The good news is the Wolves didn’t take a close loss after a blowout. The bad news is that instead, they were blown out against an injured Spurs team that was missing Manu Ginobili, Tiago Splitter, and Danny Green. It wasn’t a great preview for a team they very well may face in the first round… if they ultimately make the playoffs.
The game was fairly back and forth throughout the first half and the result was a 3 point deficit going into halftime, despite some poor shooting by the Wolves. The game began drifting away at the beginning of the 3rd though, when Tim Duncan and Kawhi Leonard combined for the Spurs first 17 points of the quarter. The Wolves climbed back to within 3 with a few minutes left but the Spurs went on a 10-3 run to increase their lead to 10 heading into the 4th. It never got any closer than that.
One of the many problems in this game was the Wolves inability to defend well against the 3, where the Spurs more than doubled their 3PT% (69.2%) on 9-for-13 shooting overall (5-for-8 in the second half). Turns out, this is actually a reoccurring theme this month — according to NBA.com, in 6 games thus far in January, our opponents are shooting about 41% from downtown. Compare that to December, where we had opponents at 34%. In our 18 wins, we’ve held opponents right at our December average (34%) from 3-point range, but in our 19 losses we’ve let opponents shoot about an average of 40%. Vice versa, in our 19 losses our 3PT% is around 29% and tonight our 3PT% was… 29%. And in our 19 wins we are shooting 41%. It’s simplistic, but worth noting nonetheless.
Secondly, outside of Pekovic — who led the Wolves with 22 points and 6 offensive rebounds — the starters shot a combined 9-for-37. We would have needed the best individual game from just about every bench player to overcome that, and Alexey Shved was the only second unit player that really showed up. The team as a whole seriously struggled to score, missing far too many easy buckets throughout the game.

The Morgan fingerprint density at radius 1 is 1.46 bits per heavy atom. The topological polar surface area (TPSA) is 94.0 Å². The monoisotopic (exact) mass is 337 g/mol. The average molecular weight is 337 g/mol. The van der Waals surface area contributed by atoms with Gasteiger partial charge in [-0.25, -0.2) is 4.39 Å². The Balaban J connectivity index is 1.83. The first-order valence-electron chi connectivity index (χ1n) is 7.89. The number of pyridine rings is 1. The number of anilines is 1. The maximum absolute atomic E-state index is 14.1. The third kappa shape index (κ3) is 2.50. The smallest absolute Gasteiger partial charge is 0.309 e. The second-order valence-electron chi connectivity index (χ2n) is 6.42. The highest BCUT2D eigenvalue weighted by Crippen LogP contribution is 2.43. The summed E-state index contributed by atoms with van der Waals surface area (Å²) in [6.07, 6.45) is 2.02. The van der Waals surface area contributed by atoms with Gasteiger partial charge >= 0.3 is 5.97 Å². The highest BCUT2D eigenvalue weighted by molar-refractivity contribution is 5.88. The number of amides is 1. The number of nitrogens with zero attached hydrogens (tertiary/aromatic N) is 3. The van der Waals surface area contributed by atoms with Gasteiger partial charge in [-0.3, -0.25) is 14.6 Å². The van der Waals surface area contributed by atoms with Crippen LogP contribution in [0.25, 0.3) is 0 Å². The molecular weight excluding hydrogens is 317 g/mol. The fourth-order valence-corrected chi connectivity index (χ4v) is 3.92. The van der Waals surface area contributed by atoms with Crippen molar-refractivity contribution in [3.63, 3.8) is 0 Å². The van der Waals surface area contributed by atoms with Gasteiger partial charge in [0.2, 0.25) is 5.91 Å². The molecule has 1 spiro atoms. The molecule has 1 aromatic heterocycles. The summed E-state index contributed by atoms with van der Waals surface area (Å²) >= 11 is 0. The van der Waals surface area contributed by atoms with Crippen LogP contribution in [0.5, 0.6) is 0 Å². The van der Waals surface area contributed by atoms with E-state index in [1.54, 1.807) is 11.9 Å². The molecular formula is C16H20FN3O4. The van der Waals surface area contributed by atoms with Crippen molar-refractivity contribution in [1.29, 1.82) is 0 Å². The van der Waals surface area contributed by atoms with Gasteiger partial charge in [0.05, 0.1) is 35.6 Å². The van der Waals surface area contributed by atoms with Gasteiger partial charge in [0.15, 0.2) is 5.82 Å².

Lastly, the team again showed an inability to play through calls and were physically outplayed all game. Along with this, when shots don’t fall, the team doesn’t hustle back and their focus seems to suffer. There were at least two times last night that a missed lay-up resulted in a blank stare at the rim, which resulted in fast break points for the Spurs. The Wolves also looked completely discombobulated on the defensive end, so if you combine all of these factors there really was no chance to beat Popovich and his crew.
Ronny Turiaf and Dante Cunningham were two of the only players who showed defensive effort all game (Rubio was pretty good too, holding Tony Parker to 14 points) but overall the team defense was an ugly sight. There was too much ball watching and frankly the effort and passion wasn’t there; it was infuriating to watch. Moving forward this team needs to find a way to develop some sort of consistency. One night they look like the cream of the crop and the next they look like a late lottery team. Hopefully they can start to show some of that consistency we’ve been searching for during this very winnable upcoming stretch — 3 of the next 4 games are against sub .500 teams (it goes Sacramento, Utah twice, and Toronto).
On paper, Toronto is the toughest test, but Sacramento has also gone 6-4 in their last 10 games and shouldn’t be taken for granted. January 21st marks the halfway point of the season and if the Wolves have postseason hopes, a 3-1 and preferably 4-0 stretch will be crucial considering the 3.5 game deficit in the playoff standings, along with a difficult schedule kicking off with road games against Golden State and Portland (a back-to-back on the 24th and 25th). Hopefully this team can pull out the winning streak we know they are capable of; it won’t get much easier than the next few games.